How to Manage Your Incoming Email

I haven’t had a chance to check out Mark Hurst’s newish book, Bit Literacy, but I was just listening to a talk he did for Ted a couple years ago on how to manage your incoming email, and I’m going to dive in and try it. Here’s the essential steps:

The overarching goal is to keep your inbox empty because inboxes are not good task lists. To get it empty in the first place, consider triage.

There’s four steps to follow:

  1. Go to the most important emails first, i.e. personal emails from family and friends. Get them out of the inbox by replying, forwarding, printing, filing, whatever.
  2. Go to the least important emails next — FYIs, Newsletters, etc. Read them now or delete them. Do not save them.
  3. Go to action items that require two minutes or less. Do each action item right now and delete or file the message.
  4. What’s left is action items that take longer than two minutes. Move these onto a proper to do list then file or delete.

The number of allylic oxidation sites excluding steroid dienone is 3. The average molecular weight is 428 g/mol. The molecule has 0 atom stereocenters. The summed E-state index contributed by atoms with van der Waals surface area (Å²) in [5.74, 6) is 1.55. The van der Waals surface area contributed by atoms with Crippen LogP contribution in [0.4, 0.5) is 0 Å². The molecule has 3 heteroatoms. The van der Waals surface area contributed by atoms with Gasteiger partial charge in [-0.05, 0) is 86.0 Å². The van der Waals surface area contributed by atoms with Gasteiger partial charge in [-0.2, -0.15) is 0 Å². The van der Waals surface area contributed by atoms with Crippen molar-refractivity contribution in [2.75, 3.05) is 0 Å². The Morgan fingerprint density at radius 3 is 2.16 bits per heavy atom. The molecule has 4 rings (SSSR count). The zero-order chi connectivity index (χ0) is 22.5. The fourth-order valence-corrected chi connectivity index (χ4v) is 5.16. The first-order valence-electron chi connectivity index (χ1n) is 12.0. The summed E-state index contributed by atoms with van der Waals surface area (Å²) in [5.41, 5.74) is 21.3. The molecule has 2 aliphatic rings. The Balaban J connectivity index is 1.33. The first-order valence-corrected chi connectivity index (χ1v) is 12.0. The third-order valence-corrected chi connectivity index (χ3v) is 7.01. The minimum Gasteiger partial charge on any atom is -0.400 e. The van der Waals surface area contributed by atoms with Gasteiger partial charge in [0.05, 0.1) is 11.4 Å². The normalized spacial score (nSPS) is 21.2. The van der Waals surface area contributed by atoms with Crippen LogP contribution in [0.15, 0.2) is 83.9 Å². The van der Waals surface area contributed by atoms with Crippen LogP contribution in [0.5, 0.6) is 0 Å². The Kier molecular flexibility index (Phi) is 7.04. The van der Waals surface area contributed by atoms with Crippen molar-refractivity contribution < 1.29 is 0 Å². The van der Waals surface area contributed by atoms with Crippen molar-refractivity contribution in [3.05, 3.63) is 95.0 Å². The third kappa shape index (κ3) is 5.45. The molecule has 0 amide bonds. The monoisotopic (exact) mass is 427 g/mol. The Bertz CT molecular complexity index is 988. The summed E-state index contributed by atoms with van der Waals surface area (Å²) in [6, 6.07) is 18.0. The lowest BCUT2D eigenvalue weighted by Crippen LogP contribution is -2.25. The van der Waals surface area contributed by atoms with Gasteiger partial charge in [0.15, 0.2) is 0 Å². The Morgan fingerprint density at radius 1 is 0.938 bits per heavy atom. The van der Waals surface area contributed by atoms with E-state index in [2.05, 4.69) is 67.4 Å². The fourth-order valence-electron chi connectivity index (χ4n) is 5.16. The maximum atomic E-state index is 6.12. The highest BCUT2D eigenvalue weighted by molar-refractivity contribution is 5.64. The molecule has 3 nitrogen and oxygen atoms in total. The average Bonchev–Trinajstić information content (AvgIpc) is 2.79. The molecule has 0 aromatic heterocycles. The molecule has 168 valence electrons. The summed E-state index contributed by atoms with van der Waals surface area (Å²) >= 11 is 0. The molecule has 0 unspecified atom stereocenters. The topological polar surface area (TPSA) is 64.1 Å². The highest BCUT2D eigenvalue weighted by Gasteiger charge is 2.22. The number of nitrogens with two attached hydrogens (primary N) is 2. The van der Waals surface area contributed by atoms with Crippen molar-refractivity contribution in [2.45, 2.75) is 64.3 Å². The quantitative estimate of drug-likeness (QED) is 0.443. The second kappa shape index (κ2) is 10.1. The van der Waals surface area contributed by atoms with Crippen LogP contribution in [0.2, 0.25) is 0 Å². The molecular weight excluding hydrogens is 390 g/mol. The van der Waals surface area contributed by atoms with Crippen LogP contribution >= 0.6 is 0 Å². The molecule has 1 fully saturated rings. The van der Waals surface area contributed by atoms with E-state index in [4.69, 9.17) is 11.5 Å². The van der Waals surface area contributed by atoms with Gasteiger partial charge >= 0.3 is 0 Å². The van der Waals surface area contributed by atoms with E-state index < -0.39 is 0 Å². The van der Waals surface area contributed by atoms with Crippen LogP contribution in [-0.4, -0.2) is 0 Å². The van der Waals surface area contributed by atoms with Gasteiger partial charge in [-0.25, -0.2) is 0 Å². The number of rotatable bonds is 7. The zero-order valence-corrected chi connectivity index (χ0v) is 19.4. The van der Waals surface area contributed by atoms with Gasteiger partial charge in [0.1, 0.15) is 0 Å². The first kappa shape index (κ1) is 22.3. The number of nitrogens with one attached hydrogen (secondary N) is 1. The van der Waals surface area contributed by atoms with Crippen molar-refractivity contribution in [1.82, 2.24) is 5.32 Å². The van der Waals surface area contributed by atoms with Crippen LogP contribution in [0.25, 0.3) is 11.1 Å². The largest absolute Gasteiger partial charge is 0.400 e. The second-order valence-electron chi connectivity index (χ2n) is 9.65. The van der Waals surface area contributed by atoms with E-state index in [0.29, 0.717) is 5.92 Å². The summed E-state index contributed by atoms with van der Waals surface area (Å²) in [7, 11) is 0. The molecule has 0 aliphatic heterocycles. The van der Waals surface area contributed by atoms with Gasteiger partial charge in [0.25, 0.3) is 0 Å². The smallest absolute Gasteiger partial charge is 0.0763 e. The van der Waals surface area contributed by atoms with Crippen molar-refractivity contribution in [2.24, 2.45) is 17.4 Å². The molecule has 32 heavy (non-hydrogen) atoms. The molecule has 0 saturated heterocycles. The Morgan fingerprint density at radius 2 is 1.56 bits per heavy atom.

1. I use the ‘stars’ in Thunderbird to flag messages that require a response or a reply. I then have a saved search folder that displays all starred mails across all folders and that becomes the ‘inbox’ that I try to keep empty. The advantage to this approach is that it allows me to maintain my existing folders for personal mail, newsletters, freelance work, etc…

  2. thanks, victor – very well-written encapsulation of the e-mail method!

    one other thing to keep in mind is that managing e-mail is just the first step (of many) in achieving bit literacy… people also are overloaded by photos, bookmarks, files, not to mention action items, since bit-literate todo lists are rare… interested in your feedback on the book.

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